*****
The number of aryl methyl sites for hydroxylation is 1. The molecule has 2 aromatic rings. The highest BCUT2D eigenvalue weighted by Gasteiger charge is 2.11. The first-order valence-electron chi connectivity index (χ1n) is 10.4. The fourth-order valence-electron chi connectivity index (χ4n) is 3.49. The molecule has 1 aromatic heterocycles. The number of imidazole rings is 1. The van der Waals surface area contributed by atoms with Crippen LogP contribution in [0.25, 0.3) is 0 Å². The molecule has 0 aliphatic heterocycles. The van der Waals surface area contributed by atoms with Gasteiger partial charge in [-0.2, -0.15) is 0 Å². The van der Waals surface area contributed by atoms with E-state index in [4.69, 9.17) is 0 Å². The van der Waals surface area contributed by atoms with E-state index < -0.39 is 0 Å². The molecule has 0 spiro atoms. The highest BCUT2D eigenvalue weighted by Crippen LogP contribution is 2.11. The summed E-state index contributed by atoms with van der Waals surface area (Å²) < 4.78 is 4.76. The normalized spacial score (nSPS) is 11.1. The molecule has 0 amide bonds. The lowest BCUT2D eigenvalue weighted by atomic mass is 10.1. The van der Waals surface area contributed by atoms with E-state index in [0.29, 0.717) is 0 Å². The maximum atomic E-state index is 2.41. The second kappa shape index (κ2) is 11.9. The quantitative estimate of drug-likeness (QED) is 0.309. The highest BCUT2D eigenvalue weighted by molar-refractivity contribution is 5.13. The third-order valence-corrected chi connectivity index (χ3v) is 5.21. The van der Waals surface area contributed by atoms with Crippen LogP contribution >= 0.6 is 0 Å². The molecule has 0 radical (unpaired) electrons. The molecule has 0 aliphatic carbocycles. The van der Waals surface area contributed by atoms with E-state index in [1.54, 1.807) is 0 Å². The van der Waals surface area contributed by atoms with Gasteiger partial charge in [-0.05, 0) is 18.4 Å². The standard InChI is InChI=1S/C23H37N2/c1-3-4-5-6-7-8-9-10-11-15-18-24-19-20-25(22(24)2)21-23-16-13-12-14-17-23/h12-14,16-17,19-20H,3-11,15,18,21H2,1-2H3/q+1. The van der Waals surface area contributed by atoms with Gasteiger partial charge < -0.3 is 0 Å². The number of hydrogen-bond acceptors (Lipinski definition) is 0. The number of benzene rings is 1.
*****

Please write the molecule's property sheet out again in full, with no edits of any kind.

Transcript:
The number of aryl methyl sites for hydroxylation is 1. The molecule has 2 aromatic rings. The highest BCUT2D eigenvalue weighted by Gasteiger charge is 2.11. The first-order valence-electron chi connectivity index (χ1n) is 10.4. The fourth-order valence-electron chi connectivity index (χ4n) is 3.49. The molecule has 1 aromatic heterocycles. The number of imidazole rings is 1. The van der Waals surface area contributed by atoms with Crippen LogP contribution in [0.25, 0.3) is 0 Å². The molecule has 0 aliphatic heterocycles. The van der Waals surface area contributed by atoms with Gasteiger partial charge in [-0.2, -0.15) is 0 Å². The van der Waals surface area contributed by atoms with E-state index in [4.69, 9.17) is 0 Å². The van der Waals surface area contributed by atoms with E-state index < -0.39 is 0 Å². The molecule has 0 spiro atoms. The highest BCUT2D eigenvalue weighted by Crippen LogP contribution is 2.11. The summed E-state index contributed by atoms with van der Waals surface area (Å²) < 4.78 is 4.76. The normalized spacial score (nSPS) is 11.1. The molecule has 0 amide bonds. The lowest BCUT2D eigenvalue weighted by atomic mass is 10.1. The van der Waals surface area contributed by atoms with E-state index in [0.29, 0.717) is 0 Å². The maximum atomic E-state index is 2.41. The second kappa shape index (κ2) is 11.9. The quantitative estimate of drug-likeness (QED) is 0.309. The highest BCUT2D eigenvalue weighted by molar-refractivity contribution is 5.13. The third-order valence-corrected chi connectivity index (χ3v) is 5.21. The van der Waals surface area contributed by atoms with Crippen LogP contribution >= 0.6 is 0 Å². The molecule has 0 radical (unpaired) electrons. The molecule has 0 aliphatic carbocycles. The van der Waals surface area contributed by atoms with E-state index in [1.54, 1.807) is 0 Å². The van der Waals surface area contributed by atoms with Gasteiger partial charge in [-0.05, 0) is 18.4 Å². The standard InChI is InChI=1S/C23H37N2/c1-3-4-5-6-7-8-9-10-11-15-18-24-19-20-25(22(24)2)21-23-16-13-12-14-17-23/h12-14,16-17,19-20H,3-11,15,18,21H2,1-2H3/q+1. The van der Waals surface area contributed by atoms with Gasteiger partial charge < -0.3 is 0 Å². The number of hydrogen-bond acceptors (Lipinski definition) is 0. The number of benzene rings is 1.